Harriett thought back to the past month or so, and it all made sense to her. The emotional outbursts, the backaches, the weight gain, and even the nausea she didn’t know about. She felt like she should have seen it coming, but she was blindsided. She said nothing as she processed all that her child presented to her and silently prayed for her. She wished she understood her better. The times had changed, and Harriett maintained her position. Hillary was growing up differently than her. She began to feel guilty and questioned every part of her mothering. Did she teach her the wrong things? Did she leave anything out? Did she try to shelter her too much? Could she have been more loving? Was she open enough? Should she have tried harder to connect with her? Was this her fault? Stop! She couldn’t let herself get caught up in the what ifs and blaming herself. With the knowledge and experience she had, Harriett knew she had raised her children the best she knew how. Hillary was an adult, and only she was responsible for her choices.
After a few moments, Harriett broke the silence. “So who’s the father of this child?”
The fear returned to the pit of Hillary’s stomach. “I-I’m not sure.” Her voice was just above a whisper.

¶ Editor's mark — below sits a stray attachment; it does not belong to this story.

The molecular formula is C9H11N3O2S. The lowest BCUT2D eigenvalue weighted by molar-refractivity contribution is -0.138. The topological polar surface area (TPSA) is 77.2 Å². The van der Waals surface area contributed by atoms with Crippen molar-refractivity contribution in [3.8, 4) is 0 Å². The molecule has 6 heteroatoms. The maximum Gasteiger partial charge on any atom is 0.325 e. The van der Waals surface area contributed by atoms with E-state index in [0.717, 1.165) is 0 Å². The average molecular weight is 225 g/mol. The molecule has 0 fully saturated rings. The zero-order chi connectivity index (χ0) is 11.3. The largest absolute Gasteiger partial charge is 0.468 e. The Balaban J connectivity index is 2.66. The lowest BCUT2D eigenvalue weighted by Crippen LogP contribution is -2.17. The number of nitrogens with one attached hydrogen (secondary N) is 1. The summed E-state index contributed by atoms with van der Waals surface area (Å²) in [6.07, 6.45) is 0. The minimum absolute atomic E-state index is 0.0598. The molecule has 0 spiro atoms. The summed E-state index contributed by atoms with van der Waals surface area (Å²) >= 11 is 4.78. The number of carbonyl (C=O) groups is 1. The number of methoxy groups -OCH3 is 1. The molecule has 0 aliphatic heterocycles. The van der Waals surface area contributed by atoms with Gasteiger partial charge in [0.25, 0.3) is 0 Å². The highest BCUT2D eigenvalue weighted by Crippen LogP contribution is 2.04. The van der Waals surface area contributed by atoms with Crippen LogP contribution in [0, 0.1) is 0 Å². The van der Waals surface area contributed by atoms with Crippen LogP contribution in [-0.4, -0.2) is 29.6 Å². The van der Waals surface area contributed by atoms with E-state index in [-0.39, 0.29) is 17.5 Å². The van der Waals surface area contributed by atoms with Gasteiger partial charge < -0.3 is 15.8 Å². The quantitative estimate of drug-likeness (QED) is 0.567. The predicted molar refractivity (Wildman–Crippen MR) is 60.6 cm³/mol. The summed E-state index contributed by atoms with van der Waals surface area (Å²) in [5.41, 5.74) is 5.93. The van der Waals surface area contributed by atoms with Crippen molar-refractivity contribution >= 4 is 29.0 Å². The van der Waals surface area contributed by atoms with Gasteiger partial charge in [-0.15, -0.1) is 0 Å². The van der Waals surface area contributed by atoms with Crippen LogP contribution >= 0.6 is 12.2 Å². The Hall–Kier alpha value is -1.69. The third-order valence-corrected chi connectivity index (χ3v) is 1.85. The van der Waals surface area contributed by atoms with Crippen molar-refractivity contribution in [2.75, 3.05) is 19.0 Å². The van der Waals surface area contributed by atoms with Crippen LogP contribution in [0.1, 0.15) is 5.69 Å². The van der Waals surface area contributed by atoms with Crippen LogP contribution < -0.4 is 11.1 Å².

Harriett wanted to scream, but Hillary felt bad enough. Instead, she closed her eyes and sucked in all the frustration and disappointment she felt and exhaled it all out slowly. She heard the sounds of her child’s sniffles and wanted to tell her that it was going to be ok, but would it? She didn’t think Hillary was ready for the real world before, and she definitely had doubts after receiving the news. However, she pushed those thoughts away and got down to business like she always did. After she got dressed, she promptly took her to the doctor to find out for sure even though they both knew it was true.
Hillary was mortified after answering questions about her sex life in front of her mother. But, at the same time, she felt oddly relieved that Harriett knew everything now. She surrendered blood and urine samples to the lab rats to analyze. The doctor also insisted on doing an ultrasound. She told Hillary she wanted to do it in case the results were positive for pregnancy then she could go ahead and determine how far along she was; but if the results were negative, she wanted to make sure she didn’t have a tumor or something else that was causing the discomfort. All of that was probably true and that particular doctor’s style of testing, but Harriett knew the real reason for the ultrasound. According to when Hillary said her last spurt of sexual activity was, Harriett knew she was probably getting close to that magic 20 week mark when the first sonogram is usually done. The whole experience of being there with Hillary was unnerving; she still couldn’t believe it was happening. Both of the Humphries women felt sick.